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|Lawsuits expose gun complaint against Brown|
A pair of lawsuits filed Thursday challenging Harris Brown's eligibility in the Senate District 35 race brought to light a December 2010 incident in which Brown was accused of pointing a gun at a man and his two sons.
According to a report filed at the Ouachita Parish Sheriff's Office, the incident took place on Chauvin Lake on Dec. 19, 2010. Brown owns a home at 266 Cuba Farm Rd. That property is situated between the Ouachita River and Chauvin Lake.
Roy Maxey contacted the Ouachita Parish Sheriff's Office and said Brown detained him and his two sons at gunpoint while the family was hunting from a boat on Chauvin Lake. The lake serves as a tributary to the Ouachita River.
Maxey told the Ouachita Parish Sheriff's Office that a man standing on the bank of Chauvin Lake flagged him down, presented a gold badge and identified himself as Harris Brown. Maxey said Brown pointed a .30-30 rifle at him and his sons.
Ouachita Parish Sheriff's Deputy Steve Hepler filed the report on the incident.
According to Hepler's report, Brown said the badge was a "levee police badge." Brown is president of the Tensas Basin Levee District Board. He is not a levee district police officer.
"(Brown) stated he has no arrest powers, he only showed the badge to get the complainant's attention," Hepler wrote in his report.
Brown said he never pointed his gun at the Maxeys, according to Hepler's report.
Brown also told the Maxeys he owned the lake (Chauvin) and that the Maxeys were trespassing, Hepler's report said.
Hepler's report said Brown had dealt with theft on his Cuba Farm Road property. Brown also said he had dealt with damage to his property on Cuba Farm Road.
Helpler's report concluded, saying, "Brown was only protecting his property. No further action needed."
Earlier this week, Maxey sent a letter to 4th Judicial Assistant District Attorney Neal Johnson, outlining the incident on Chauvin Lake. Maxey's letter also questioned why Brown had not been arrested because "it is a felony to wrongfully pull a gun on us like Harris Brown did. It's also a crime to pretend to be a policeman…"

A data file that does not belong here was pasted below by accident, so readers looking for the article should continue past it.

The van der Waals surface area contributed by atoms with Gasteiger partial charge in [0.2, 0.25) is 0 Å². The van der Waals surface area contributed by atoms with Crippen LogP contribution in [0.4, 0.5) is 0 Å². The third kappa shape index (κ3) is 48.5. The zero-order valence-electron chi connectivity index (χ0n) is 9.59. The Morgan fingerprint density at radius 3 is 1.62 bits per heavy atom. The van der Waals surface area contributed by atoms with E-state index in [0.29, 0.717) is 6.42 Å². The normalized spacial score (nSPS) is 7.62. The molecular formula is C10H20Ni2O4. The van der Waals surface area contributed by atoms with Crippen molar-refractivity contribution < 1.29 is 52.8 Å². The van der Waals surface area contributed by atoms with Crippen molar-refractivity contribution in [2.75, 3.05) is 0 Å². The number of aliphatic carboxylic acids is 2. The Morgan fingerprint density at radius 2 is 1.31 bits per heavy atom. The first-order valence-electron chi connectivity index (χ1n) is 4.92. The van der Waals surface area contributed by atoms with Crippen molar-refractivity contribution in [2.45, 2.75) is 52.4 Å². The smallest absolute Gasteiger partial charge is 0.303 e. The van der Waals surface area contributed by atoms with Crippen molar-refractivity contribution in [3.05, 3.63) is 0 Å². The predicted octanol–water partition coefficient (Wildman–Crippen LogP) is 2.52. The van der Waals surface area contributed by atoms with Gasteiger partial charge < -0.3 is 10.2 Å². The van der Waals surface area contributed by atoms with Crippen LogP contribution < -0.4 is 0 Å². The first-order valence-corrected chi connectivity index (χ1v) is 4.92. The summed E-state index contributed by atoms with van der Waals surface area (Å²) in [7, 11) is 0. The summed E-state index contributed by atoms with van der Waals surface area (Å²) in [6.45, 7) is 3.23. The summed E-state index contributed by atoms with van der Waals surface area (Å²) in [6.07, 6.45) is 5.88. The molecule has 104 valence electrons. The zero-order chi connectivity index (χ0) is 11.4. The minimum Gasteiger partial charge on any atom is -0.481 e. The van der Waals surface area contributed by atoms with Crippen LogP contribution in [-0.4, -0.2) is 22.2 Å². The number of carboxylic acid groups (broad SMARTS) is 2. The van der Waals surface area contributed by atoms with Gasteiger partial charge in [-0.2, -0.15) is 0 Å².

The Ouachita Citizen obtained a copy of Maxey's letter.
"We thought he was a police officer since he flashed his badge and pointed his gun at us," Maxey wrote in the Sept. 12 letter to Johnson.
"He told us to unload our guns and lay them down in the boat and we did that," Maxey's letter said.
Maxey's letter informed Johnson he began to doubt Brown was a police officer as the incident unfolded.
"When we got closer, I asked him who he was and he started cursing us and kicked the light off our boat," Maxey's letter said. "I knew then that he wasn't a law enforcement officer but did not want to argue with a man who was pointing a rifle at me and my boys."
In his letter to Johnson, Maxey defended his claims and said he and his sons were not trespassing on Brown's property because Chauvin Lake is a navigable stream and is not a private lake.
When contacted Friday, Brown told The Ouachita Citizen he stood by his actions.
"That man was clearly wrong," Brown said. "I certainly felt I was right to protect my property."
"I never pointed a gun at anyone," Brown added.
The lawsuits filed Thursday against Brown center on whether he has lived in Senate District 35 for the past 12 months.
Brown is scheduled to appear in 4th Judicial District Court Monday to show why he should not be disqualified as a candidate in the District 35 race.
Brown, R-Monroe, qualified last week to oppose Sen. Bob Kostelka, R-Monroe. Monroe attorney Jeff Guerriero is a candidate in the race, too. Guerriero is a Republican as well.
Louisiana Attorney General Buddy Caldwell challenged Brown's eligibility to seek the District 35 seat in a lawsuit filed in District Court Thursday. Kostelka filed a second lawsuit later Thursday afternoon challenging Brown's eligibility to run for the office.
Both lawsuits allege Brown does not meet the required residency standards to run for the District 35 seat. According to the lawsuits, Brown lived outside the district until May of this year.
State law requires that Brown must have lived in District 35 for a minimum of one year prior to qualifying to be eligible to participate as a candidate in the race.